The Solicitors Disciplinary Tribunal (SDT) has taken the unusual step of making a costs order against the Solicitors Regulation Authority (SRA) for the “grave errors” it made in a case it eventually had to withdraw.
It ordered the SRA to make an interim payment on account of costs of £40,000 ahead of a detailed assessment.
The solicitor, Jamil Ahmud, is claiming £192,000, including VAT, in all.
The SRA alleged that he dishonestly sought to recover more costs in litigation than he was entitled to, but only interviewed Mr Ahmud’s client years after it started investigating the case. This led SRA to concede that it could not prove the allegations.
The general starting point is that the SRA is not liable for costs even if a prosecution fails, as it is exercising its functions in the public interest. This can be departed from for good reason.
The SRA received a report from a costs draftsman about the costs Mr Ahmud had sought to recover on behalf of ‘client A’, on the basis that he may have been in breach of the indemnity principle; he had been criticised by a costs judge.
The SRA closed the case in October 2016 and told Mr Ahmud it would take no further action. However, it reopened the matter the following February after complaints by the costs draftsman – but it waited for a year to tell Mr Ahmud.
In July 2018, the regulator referred the case to the SDT, including an allegation of dishonesty, without revealing that it had first closed the case. A different panel criticised the SRA for this when Mr Ahmud unsuccessfully tried to have it thrown out for abuse of process in September 2019.
The SRA had relied on documentary evidence to this point and finally decided to interview client A in January 2020.
It applied to withdraw the allegations six months later, because client A’s evidence did not support them.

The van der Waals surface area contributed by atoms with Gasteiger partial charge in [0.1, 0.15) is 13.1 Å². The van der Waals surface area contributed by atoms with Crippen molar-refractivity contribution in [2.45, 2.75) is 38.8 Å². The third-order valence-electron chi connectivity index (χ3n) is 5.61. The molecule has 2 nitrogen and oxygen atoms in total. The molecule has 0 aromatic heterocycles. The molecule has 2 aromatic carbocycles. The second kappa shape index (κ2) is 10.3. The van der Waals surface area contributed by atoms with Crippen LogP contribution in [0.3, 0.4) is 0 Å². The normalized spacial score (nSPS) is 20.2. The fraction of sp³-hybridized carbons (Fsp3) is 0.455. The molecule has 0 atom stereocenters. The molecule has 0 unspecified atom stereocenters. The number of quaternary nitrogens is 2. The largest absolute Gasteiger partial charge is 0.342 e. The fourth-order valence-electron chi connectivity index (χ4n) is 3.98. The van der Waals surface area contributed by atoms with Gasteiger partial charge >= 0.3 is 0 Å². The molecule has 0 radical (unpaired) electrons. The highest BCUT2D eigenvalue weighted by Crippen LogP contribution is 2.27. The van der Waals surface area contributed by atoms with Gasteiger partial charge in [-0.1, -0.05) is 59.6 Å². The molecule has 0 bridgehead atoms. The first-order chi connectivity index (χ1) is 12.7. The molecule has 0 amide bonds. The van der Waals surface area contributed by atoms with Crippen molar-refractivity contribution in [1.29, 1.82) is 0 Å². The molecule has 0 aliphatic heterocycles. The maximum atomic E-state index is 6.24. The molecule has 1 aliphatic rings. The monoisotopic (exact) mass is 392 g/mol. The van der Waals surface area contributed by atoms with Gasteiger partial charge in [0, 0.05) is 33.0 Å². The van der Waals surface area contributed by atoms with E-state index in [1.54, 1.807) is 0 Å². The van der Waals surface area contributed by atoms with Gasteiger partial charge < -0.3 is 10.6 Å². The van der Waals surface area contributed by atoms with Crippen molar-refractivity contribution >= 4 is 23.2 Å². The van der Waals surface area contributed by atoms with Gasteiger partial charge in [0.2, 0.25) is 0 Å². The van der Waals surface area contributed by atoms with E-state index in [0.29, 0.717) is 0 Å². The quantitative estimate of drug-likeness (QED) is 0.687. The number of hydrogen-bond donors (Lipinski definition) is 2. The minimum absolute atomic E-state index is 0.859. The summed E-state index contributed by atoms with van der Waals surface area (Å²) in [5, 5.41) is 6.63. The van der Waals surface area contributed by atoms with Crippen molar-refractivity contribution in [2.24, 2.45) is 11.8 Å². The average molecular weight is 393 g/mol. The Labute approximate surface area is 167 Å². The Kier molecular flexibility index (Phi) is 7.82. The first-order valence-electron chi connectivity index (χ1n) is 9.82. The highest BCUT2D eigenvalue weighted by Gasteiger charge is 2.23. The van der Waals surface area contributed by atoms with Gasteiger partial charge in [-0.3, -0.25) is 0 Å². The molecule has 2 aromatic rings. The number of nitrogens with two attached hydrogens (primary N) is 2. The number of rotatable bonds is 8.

The tribunal said it was “incumbent” on the SRA to take “reasonable investigatory actions” before bringing proceedings, particularly where it was accusing someone of dishonesty.
“In the circumstances of this case, taking a witness statement from client A was an obvious step and indeed one that was canvassed internally within the SRA as far back as December 2016.”
Though it had been reasonable for the SRA to investigate Mr Ahmud, the SDT said, it then made “a series of grave errors”.
As a result, the allegations were made “improperly and unreasonably”, the SDT ruled. “The tribunal concluded that all matters were infected from the outset with a regrettable injudicious and peremptory lack of professional assiduousness.
“Each of the failings identified was a serious matter and taken together the tribunal was entirely satisfied that [the SRA] had not acted reasonably in the way in which it had brought and pursued the proceedings.”
Therefore there was good reason to depart from the starting point and make an order for costs against the SRA.
It rejected the SRA’s contention that an order would have a ‘chilling effect’ on its work.
“On the contrary,” the tribunal said, “it may make it more likely that prosecutions would be undertaken and pursued in a more diligent manner than this one had.”
As well as making the costs order, the SDT refused the SRA’s suggestion that it should have its costs of the abuse of process application.
In June 2019, Mr Ahmud had offered to bear his own costs if the SRA withdrew the allegations. It did not reply to this or a similar letter two months later.
Mr Ahmud, a partner at central London firm Bloomsbury Law, said: “It is now clear that these baseless allegations should never have been pursued against me. Substantial costs have been incurred in defending these proceedings only for them to be withdrawn at the eleventh hour.
“The SRA’s ‘lack of diligence and transparency’ in this case has wasted the time of both the SDT and myself, as well as squandering the profession’s money.”